Canada is all set to legalize recreational marijuana next year. It will become the first large scale (the only other country being Uruguay) industrialized county to legalize pot, and other countries are set to follow. In many ways Canada are going to be the standard bearers for the rest of the world. But so far, they have run into many problems and it is widely believed that most provinces will not be ready by the time the deadline hits in July 2018. Many are pointing the finger at the politicians who got voted in on their promises to legalize marijuana but have been slow on drafting and pushing forward any meaningful proposals and frameworks that would make the process easier.
It is expected that this will put an end to the black market once and for all, once the program is correctly implemented. Surprisingly, many black-market sellers are stating that they eagerly await legalization. They believe that they have so much more experience than other cultivators are just happy that the market is being enlarged.
Mohawk Entering Medical Marijuana
In terms of the medical market, a grow your own program was developed in Canada in 2001 and commercial growers started to receive licenses in 2014. The program has been a huge success despite inevitable complaints from a few provinces. This is because these local provinces can decide how the implement the law once medical marijuana gets legalized, and laws can be more stringent or more relaxed depending on the politicians and the civilians in a particular area. There are currently 200,000 registered medical marijuana patients in Canada and nearly 70 growers, with the majority of these medical growers in Ontario.
A Mohawk-owned company is nearly ready to start growing and selling medical marijuana in Canada. Seven Leaf is retrofitting an old water bottling plant in Cornwall Island on Akwesasne. The multi-million-dollar project hopes to employ over one hundred people within its operations. The company enters a booming and crowded market. Making money in the medical marijuana market is no easy task, particularly with recreational legalization just around the corner. Nobody can say for certain how recreational legalization will affect the medical market, but historically it does lead to a drop in the price of medical marijuana, in line with simple laws of supply and demand. But there is nothing stopping medical marijuana from being sold recreationally, and it is a market that the group can expand into. Ontario expects to see 150 recreational stores opened next year and it is a growing market. Seeking to compete in the medical cannabis market is an unlikely trio – a pharmacist, a former Mohawk chief, and a 23-year veteran of the Akwesasne Mohawk police force.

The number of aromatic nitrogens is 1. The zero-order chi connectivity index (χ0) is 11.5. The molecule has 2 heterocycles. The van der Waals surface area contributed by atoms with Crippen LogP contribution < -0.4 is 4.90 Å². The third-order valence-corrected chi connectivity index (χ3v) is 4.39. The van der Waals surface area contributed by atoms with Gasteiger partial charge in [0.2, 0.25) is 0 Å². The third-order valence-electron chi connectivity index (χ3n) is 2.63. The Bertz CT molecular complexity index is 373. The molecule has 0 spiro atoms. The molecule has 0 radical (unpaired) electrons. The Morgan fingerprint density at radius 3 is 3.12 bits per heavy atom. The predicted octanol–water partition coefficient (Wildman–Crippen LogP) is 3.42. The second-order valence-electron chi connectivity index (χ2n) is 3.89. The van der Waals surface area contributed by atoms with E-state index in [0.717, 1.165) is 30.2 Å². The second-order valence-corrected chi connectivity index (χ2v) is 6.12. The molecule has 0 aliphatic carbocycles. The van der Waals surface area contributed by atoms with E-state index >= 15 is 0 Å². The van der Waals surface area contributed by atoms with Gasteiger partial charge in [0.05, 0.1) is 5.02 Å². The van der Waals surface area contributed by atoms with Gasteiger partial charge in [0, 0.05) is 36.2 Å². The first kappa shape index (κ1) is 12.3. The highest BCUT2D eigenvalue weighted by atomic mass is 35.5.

Lewis Mitchell was police chief for 13 years, and during that time, he says he saw the criminal effects of illegal marijuana: “It creates a market for criminal organizations to take advantage of.”But at the same time, Mitchell says he also witnessed firsthand the pain and suffering of friends and family due to disease and illness, from diabetes to cancer. Once medical cannabis became legal in Canada, Mitchell says they used the plant as an alternative to more addictive opioid drugs. “I’ve seen the benefits of the use of marijuana to ease a lot of pain.”The health benefits of cannabis are unquestionable to those who are suffering from chronic pain and a variety of other illnesses, and are practically side effect free.
It cannot be denied that there is an opioid crisis in the USA at present, with reports estimating that over 15,000 people die each year due to opioid addiction. Though the figure is not as high in Canada, it is still a very serious problem that can be alleviated with medical marijuana. All of the existing data indicates that opioid prescriptions go down when marijuana becomes legalized, and there is a considerable amount of anecdotal evidence to point to it being a gateway drug away from opioids. The first statement by Lewis Mitchell does show something of a deficit in reasoning. It is obvious that illegal marijuana creates a black market for criminal organizations to take advantage of. The same as everything else, when it is made illegal only criminal organizations will be associated with it. It has little to do with the substance itself. If bananas were outlawed there would be a considerable amount of black market banana related activity and the price would skyrocket.
Health Canada’s licensing process is rigorous. It’s taken Seven Leaf four years thus far. The company expects to get final approvals in time to start plants in the spring. “According to Mitchell: “We have a tracking system that’s approved by Health Canada…so that plant is accounted for from the minute it sprouts to harvest.”We will have to wait and see how Seven Leaf fares next year. The market is growing and so is the competition. But as it stands they have made serious headway through the licensing process and there is no reason why there will not be allowed to sell medical marijuana.